A $10 million budget shortfall in Pinal County will not have a significant impact on the sheriff’s office this year, and residents shouldn’t worry about a lapse in law enforcement, Sheriff Chris Vasquez says.
“We were ready for it,” he said. “It’s something that’s going to be manageable, and we’ll be OK for at least this budget year.”
But the office is bracing for harder times.
And the belt-tightening is expected to have a much greater impact in the coming years as the department may have to handle Pinal’s explosive growth without sufficient funding.
“We are the No. 1 fastest-growing county in the U.S., and we still haven’t fully caught up,” Vasquez said.
The budget shortfall comes after years of steady funding due to growth.
However, several factors have contributed to the downturn, and Pinal joins many levels of government across the Valley dealing with budget deficits.
Several other law enforcement agencies are also feeling a crunch. Mesa police recently announced the department will have to cut its budget by $7.2 million.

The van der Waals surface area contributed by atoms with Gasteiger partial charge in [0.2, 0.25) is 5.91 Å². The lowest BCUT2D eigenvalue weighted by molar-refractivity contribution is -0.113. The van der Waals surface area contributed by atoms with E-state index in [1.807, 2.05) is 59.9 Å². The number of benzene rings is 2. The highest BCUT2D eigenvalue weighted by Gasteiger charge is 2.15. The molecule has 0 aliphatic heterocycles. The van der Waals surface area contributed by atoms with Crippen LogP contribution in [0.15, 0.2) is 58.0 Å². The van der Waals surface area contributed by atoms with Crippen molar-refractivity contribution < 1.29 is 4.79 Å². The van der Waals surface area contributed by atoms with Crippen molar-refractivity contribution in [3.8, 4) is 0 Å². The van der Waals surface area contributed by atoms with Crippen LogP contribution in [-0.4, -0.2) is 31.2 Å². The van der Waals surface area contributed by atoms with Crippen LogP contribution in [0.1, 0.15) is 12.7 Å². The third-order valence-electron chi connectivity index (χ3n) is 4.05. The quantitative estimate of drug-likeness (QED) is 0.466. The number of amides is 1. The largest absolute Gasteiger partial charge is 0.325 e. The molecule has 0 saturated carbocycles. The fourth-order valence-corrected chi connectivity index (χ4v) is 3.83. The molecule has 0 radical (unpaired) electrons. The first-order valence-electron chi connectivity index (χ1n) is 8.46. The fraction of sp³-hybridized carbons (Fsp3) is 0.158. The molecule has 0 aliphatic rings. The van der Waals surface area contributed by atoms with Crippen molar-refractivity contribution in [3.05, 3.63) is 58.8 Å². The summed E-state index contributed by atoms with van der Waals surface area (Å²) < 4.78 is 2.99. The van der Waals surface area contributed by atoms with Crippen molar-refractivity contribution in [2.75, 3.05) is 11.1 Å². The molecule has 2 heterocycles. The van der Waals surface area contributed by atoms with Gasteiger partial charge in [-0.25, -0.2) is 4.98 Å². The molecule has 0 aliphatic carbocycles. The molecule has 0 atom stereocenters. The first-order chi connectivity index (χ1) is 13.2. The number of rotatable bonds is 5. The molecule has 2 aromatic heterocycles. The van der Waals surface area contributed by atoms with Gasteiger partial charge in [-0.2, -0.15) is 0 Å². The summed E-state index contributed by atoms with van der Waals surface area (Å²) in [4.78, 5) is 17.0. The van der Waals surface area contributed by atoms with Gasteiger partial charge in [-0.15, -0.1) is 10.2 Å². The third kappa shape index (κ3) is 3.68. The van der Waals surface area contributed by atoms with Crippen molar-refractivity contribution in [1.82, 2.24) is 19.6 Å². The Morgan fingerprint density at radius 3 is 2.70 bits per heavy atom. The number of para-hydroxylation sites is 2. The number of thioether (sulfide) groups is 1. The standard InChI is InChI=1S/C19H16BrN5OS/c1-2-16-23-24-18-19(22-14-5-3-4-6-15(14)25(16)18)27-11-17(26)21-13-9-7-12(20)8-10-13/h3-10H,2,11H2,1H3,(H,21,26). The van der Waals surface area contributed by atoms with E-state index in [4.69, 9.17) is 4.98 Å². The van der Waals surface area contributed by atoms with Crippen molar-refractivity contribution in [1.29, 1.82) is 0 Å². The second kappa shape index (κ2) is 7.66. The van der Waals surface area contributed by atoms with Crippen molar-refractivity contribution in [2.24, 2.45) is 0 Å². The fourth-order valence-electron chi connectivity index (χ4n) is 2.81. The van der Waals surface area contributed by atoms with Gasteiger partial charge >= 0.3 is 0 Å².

Pinal County Manager Terry Doolittle said reduced revenue from home construction and slow retail development are to blame.
But county officials believe a major portion of this year’s shortfall can be made up by leaving some open county positions vacant. Officials estimate that will lead to nearly $7 million in savings.
The sheriff’s office will leave its unfilled secretary and aide jobs open.
However, Vasquez said his department will continue to fill critical positions directly related to public safety, such as deputies, detention officers and dispatchers.
But the sheriff’s office is worried that a budget crisis will restrict the number of new positions it’s allowed to add in the coming years.
“Even though we’re near full staff now,” Vasquez said, “I still need more deputies to continue meeting the calls of service at an adequate level.”
During the past two years, the sheriff’s office has added more than 60 positions. That staffing has been used to increase neighborhood police presence, visibility and being proactive in fighting crime.
The department has also made full use of a healthy budget by upgrading its technology, equipment and communications.
However, Doolittle has now asked all county departments to reduce spending by 2 percent.
The sheriff’s office, with a budget of more than $20 million, has slashed line items across the department to make up the difference.
“For now, we will just have to maintain,” Vasquez said. “The sheriff’s office must try and hold on to the status quo during the budget crisis.”